7. Goofy

    Goofy Senior Member
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    </font><blockquote><font size="1" face="Verdana, Helvetica, sans-serif">quote:</font><hr /><font size="2" face="Verdana, Helvetica, sans-serif">Originally posted by bigfrank:
    <strong>Hi,

    I am having a hard time deciding whom to believe. There is a faction that essentially claims that anesthesiology is the next 'dermatology/radiology' in terms of competiveness while another faction claims that if you are 'average you can match somewhere.'

    As someone who is *considering* anesthesiology, I think it might be beneficial for us to pull out heads together and surmise the trend of anesthesiology and how competitive it is likely to get in the next 2-5 years.

    Can anyone help me out here? Please try to separate fact from personal opinions.

    Thanks.</strong></font><hr /></blockquote><font size="2" face="Verdana, Helvetica, sans-serif">Bigfrank,

    I'm afraid you have been misinformed. While radiology is indeed one of the more competitive specialties, it is certainly not of the same caliber as derm. There is roughly 1000 radiology slots available, providing more than ample room for even many less than stellar applicants. As in any field, it is tough to enter the choice slots, but simply matching in radiology is fairly easy to do. The same can be said of Anesthesia, and EM. What makes Dermatology so difficult isn't the overwhelming interest. In fact Radiology, Anesthesia, EM all have more applicants. It is the absolute dearth of slots that makes it so hard to obtain. Radiology, Anesthesia, and EM all have tons and tons of slots to fill. The exceptionally difficult specialties to gain entrance into include derm and rad/onc and some surgical specialties.
     
  8. Goofy

    Goofy Senior Member
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    </font><blockquote><font size="1" face="Verdana, Helvetica, sans-serif">quote:</font><hr /><font size="2" face="Verdana, Helvetica, sans-serif">Originally posted by SUNYboy:
    <strong>The problem with this whole process is that Med students are ALWAYS behind the times. I mean, for specialties like anesthesiology and radiology, students are guessing what the job market is like 5 to 6 years ahead. That is almost impossible. The funny thing is, by the time the students from the "competitive" years get out, the job market is usually worse. Meanwhile, the less stellar students who applied to these "easy" specialties, i.e. anes and rads 6 to 8 years ago, are reaping the benefits of the great job market. Ironic. <img border="0" alt="[Clappy]" title="" src="graemlins/clappy.gif" /> <img border="0" alt="[Clappy]" title="" src="graemlins/clappy.gif" /> :D </strong></font><hr /></blockquote><font size="2" face="Verdana, Helvetica, sans-serif">This is very insightful and precisely the reason applicants should choose a discipline that is personally gratifying. Prognosticating market dynamics is exceptionally difficult, especially with a 3-7 year horizon.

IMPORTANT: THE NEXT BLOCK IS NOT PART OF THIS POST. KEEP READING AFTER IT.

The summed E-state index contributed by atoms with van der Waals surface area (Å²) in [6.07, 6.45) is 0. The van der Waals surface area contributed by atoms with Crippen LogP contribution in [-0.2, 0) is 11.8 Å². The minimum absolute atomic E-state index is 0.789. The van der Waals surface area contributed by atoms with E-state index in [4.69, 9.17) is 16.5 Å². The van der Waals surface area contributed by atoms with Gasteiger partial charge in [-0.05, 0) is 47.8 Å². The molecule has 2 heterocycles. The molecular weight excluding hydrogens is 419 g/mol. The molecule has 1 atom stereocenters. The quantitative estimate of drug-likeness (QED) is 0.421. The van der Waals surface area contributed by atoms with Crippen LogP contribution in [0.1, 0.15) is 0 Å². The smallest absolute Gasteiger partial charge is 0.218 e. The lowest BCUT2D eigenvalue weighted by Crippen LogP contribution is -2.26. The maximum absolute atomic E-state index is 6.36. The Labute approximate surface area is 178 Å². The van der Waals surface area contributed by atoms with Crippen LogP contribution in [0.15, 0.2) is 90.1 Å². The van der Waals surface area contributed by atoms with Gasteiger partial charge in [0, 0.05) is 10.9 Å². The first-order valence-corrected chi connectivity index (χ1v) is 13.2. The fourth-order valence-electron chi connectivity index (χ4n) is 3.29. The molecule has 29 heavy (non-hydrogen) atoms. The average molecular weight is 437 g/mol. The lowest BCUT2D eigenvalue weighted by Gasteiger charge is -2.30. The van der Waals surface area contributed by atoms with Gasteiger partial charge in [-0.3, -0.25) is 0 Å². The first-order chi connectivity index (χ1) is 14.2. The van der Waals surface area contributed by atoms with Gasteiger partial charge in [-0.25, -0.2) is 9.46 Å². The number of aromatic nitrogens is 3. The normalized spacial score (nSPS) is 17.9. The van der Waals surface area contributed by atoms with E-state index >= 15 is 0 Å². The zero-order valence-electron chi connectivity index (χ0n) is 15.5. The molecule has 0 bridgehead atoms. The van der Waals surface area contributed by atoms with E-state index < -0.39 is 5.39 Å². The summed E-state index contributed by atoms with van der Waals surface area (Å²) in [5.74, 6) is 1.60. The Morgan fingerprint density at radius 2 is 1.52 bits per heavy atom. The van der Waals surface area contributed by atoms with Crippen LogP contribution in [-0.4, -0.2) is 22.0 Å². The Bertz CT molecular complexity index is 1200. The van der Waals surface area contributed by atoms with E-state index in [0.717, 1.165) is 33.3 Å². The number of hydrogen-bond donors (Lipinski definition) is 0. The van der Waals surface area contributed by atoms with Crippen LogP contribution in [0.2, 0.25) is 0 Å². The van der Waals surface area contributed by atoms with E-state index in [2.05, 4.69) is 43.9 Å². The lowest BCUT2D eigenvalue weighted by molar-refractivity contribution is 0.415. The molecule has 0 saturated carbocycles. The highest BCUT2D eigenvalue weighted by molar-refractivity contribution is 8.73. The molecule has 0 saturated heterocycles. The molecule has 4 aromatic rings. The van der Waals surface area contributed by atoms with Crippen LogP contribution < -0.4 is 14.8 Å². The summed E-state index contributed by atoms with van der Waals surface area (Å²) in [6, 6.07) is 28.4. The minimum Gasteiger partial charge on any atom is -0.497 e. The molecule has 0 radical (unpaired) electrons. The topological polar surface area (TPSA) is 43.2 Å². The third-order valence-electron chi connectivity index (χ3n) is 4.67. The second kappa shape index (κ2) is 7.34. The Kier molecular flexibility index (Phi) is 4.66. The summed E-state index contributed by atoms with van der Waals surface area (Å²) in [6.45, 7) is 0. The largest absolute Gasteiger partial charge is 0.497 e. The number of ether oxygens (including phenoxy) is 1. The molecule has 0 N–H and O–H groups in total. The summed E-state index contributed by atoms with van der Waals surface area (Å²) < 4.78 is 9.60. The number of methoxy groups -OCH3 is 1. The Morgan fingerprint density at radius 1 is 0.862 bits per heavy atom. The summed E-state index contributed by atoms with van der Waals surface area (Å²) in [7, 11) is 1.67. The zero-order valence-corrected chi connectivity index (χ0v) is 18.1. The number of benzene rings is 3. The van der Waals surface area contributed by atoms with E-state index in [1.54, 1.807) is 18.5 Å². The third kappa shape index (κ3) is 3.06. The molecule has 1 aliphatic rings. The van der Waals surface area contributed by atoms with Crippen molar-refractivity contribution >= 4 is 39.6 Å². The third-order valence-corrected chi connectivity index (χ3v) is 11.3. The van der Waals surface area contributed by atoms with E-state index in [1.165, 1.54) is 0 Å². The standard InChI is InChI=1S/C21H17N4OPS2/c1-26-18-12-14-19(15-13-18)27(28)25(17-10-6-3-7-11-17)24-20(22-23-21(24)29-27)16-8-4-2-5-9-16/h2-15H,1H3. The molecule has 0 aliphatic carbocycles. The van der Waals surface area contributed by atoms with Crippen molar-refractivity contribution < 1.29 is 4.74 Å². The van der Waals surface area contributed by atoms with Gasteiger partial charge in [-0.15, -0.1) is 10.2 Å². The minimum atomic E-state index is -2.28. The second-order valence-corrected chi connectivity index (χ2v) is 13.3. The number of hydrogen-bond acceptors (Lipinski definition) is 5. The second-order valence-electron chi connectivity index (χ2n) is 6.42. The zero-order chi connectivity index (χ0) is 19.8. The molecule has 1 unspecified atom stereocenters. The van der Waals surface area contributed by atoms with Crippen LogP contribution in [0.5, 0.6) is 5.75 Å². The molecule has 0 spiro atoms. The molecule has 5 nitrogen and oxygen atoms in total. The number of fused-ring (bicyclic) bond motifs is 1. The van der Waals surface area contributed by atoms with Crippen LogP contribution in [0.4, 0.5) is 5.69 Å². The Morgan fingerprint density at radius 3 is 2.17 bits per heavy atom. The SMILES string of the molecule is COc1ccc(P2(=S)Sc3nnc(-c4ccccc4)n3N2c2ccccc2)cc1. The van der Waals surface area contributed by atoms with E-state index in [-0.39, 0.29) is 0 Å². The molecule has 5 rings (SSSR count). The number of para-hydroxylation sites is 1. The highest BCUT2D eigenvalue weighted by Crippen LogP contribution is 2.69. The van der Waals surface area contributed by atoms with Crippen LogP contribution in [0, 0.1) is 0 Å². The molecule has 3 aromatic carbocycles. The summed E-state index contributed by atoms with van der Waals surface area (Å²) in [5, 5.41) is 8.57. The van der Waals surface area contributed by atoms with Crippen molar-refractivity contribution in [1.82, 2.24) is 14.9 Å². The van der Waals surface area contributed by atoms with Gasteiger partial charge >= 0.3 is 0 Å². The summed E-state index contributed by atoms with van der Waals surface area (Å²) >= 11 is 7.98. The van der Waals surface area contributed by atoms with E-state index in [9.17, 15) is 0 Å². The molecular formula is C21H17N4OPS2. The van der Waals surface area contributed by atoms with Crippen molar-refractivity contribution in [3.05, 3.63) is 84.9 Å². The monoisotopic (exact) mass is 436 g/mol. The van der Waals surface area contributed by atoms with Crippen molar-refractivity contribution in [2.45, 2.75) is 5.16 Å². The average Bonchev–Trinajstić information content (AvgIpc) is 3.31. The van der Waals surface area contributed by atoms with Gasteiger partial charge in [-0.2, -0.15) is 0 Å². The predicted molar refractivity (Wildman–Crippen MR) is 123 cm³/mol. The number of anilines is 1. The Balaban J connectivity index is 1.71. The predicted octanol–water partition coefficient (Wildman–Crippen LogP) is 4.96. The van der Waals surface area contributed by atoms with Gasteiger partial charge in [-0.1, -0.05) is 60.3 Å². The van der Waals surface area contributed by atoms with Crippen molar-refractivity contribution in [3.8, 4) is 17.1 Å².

9. Sunyboy,

    I would MUCH rather practice radiology for a starting salary of 120,000 and a 7 year partnership tract than primary care or any surgical field.

    Everyone works in the end. There were always jobs available in rads just not as attractive as they are now. The interest has always been there but in the mid 90s students who went into these fields were brain washed into thinking they were crazy. Damn, I hate those ivory tower academic primary care physicians.